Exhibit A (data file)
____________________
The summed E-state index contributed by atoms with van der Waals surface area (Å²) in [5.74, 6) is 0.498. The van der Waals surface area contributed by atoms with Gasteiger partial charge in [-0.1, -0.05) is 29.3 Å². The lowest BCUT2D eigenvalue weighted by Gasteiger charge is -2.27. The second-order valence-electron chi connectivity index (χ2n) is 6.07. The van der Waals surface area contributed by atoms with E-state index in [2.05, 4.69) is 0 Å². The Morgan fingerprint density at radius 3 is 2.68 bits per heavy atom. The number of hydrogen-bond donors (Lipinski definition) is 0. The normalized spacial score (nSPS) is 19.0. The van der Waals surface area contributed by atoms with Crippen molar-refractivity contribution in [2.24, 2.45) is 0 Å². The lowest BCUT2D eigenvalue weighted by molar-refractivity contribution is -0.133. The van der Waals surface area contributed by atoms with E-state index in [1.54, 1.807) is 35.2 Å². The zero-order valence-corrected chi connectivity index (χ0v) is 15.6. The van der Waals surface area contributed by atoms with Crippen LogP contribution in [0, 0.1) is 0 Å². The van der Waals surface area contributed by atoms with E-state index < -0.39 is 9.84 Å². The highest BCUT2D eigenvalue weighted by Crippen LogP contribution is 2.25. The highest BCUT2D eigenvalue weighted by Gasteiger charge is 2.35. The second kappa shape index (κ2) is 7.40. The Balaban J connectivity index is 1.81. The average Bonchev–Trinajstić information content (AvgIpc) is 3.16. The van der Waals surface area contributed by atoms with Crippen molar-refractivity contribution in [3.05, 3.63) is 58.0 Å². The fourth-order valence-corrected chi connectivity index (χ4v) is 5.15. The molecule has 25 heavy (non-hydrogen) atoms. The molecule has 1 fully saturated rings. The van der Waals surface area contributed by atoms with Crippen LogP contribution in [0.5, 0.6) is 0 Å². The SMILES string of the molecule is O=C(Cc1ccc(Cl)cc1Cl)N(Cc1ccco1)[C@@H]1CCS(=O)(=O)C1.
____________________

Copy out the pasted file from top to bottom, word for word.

The summed E-state index contributed by atoms with van der Waals surface area (Å²) in [5.74, 6) is 0.498. The van der Waals surface area contributed by atoms with Gasteiger partial charge in [-0.1, -0.05) is 29.3 Å². The lowest BCUT2D eigenvalue weighted by Gasteiger charge is -2.27. The second-order valence-electron chi connectivity index (χ2n) is 6.07. The van der Waals surface area contributed by atoms with E-state index in [2.05, 4.69) is 0 Å². The Morgan fingerprint density at radius 3 is 2.68 bits per heavy atom. The number of hydrogen-bond donors (Lipinski definition) is 0. The normalized spacial score (nSPS) is 19.0. The van der Waals surface area contributed by atoms with Crippen molar-refractivity contribution in [2.24, 2.45) is 0 Å². The lowest BCUT2D eigenvalue weighted by molar-refractivity contribution is -0.133. The van der Waals surface area contributed by atoms with E-state index in [1.54, 1.807) is 35.2 Å². The zero-order valence-corrected chi connectivity index (χ0v) is 15.6. The van der Waals surface area contributed by atoms with Crippen LogP contribution in [0, 0.1) is 0 Å². The van der Waals surface area contributed by atoms with E-state index < -0.39 is 9.84 Å². The highest BCUT2D eigenvalue weighted by Crippen LogP contribution is 2.25. The highest BCUT2D eigenvalue weighted by Gasteiger charge is 2.35. The second kappa shape index (κ2) is 7.40. The Balaban J connectivity index is 1.81. The average Bonchev–Trinajstić information content (AvgIpc) is 3.16. The van der Waals surface area contributed by atoms with Crippen molar-refractivity contribution in [3.05, 3.63) is 58.0 Å². The fourth-order valence-corrected chi connectivity index (χ4v) is 5.15. The molecule has 25 heavy (non-hydrogen) atoms. The molecule has 1 fully saturated rings. The van der Waals surface area contributed by atoms with Crippen LogP contribution in [0.5, 0.6) is 0 Å². The SMILES string of the molecule is O=C(Cc1ccc(Cl)cc1Cl)N(Cc1ccco1)[C@@H]1CCS(=O)(=O)C1.